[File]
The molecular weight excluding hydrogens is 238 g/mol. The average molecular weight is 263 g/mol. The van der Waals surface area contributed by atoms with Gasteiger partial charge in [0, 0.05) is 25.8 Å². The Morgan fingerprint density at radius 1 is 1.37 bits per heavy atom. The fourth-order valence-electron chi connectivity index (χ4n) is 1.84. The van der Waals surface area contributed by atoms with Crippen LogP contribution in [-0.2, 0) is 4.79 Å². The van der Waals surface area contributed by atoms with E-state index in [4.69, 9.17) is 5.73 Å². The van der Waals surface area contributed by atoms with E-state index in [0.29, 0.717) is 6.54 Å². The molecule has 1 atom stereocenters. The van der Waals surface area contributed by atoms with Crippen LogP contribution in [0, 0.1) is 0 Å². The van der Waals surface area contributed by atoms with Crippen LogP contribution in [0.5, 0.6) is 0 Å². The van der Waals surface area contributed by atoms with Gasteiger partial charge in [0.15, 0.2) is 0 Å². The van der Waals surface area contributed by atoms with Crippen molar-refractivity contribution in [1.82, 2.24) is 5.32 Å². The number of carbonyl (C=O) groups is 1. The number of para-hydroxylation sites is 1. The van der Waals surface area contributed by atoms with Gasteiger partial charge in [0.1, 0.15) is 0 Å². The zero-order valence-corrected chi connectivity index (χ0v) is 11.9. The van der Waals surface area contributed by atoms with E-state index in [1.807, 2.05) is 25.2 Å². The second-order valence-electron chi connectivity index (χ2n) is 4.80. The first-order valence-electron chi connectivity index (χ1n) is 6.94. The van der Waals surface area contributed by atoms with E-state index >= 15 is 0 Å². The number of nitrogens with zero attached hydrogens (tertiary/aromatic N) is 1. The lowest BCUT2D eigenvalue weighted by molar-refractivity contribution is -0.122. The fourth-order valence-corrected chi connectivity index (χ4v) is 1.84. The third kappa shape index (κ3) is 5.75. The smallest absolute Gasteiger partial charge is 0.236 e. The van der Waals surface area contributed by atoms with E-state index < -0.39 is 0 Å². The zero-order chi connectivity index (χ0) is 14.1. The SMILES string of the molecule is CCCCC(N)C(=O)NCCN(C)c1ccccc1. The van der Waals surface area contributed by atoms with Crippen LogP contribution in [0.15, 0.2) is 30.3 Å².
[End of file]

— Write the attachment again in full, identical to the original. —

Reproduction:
The molecular weight excluding hydrogens is 238 g/mol. The average molecular weight is 263 g/mol. The van der Waals surface area contributed by atoms with Gasteiger partial charge in [0, 0.05) is 25.8 Å². The Morgan fingerprint density at radius 1 is 1.37 bits per heavy atom. The fourth-order valence-electron chi connectivity index (χ4n) is 1.84. The van der Waals surface area contributed by atoms with Crippen LogP contribution in [-0.2, 0) is 4.79 Å². The van der Waals surface area contributed by atoms with E-state index in [4.69, 9.17) is 5.73 Å². The van der Waals surface area contributed by atoms with E-state index in [0.29, 0.717) is 6.54 Å². The molecule has 1 atom stereocenters. The van der Waals surface area contributed by atoms with Crippen LogP contribution in [0, 0.1) is 0 Å². The van der Waals surface area contributed by atoms with Crippen LogP contribution in [0.5, 0.6) is 0 Å². The van der Waals surface area contributed by atoms with Gasteiger partial charge in [0.15, 0.2) is 0 Å². The van der Waals surface area contributed by atoms with Crippen molar-refractivity contribution in [1.82, 2.24) is 5.32 Å². The number of carbonyl (C=O) groups is 1. The number of para-hydroxylation sites is 1. The van der Waals surface area contributed by atoms with Gasteiger partial charge in [0.1, 0.15) is 0 Å². The zero-order valence-corrected chi connectivity index (χ0v) is 11.9. The van der Waals surface area contributed by atoms with E-state index in [1.807, 2.05) is 25.2 Å². The second-order valence-electron chi connectivity index (χ2n) is 4.80. The first-order valence-electron chi connectivity index (χ1n) is 6.94. The van der Waals surface area contributed by atoms with E-state index >= 15 is 0 Å². The number of nitrogens with zero attached hydrogens (tertiary/aromatic N) is 1. The lowest BCUT2D eigenvalue weighted by molar-refractivity contribution is -0.122. The fourth-order valence-corrected chi connectivity index (χ4v) is 1.84. The third kappa shape index (κ3) is 5.75. The smallest absolute Gasteiger partial charge is 0.236 e. The van der Waals surface area contributed by atoms with E-state index < -0.39 is 0 Å². The zero-order chi connectivity index (χ0) is 14.1. The SMILES string of the molecule is CCCCC(N)C(=O)NCCN(C)c1ccccc1. The van der Waals surface area contributed by atoms with Crippen LogP contribution in [0.15, 0.2) is 30.3 Å².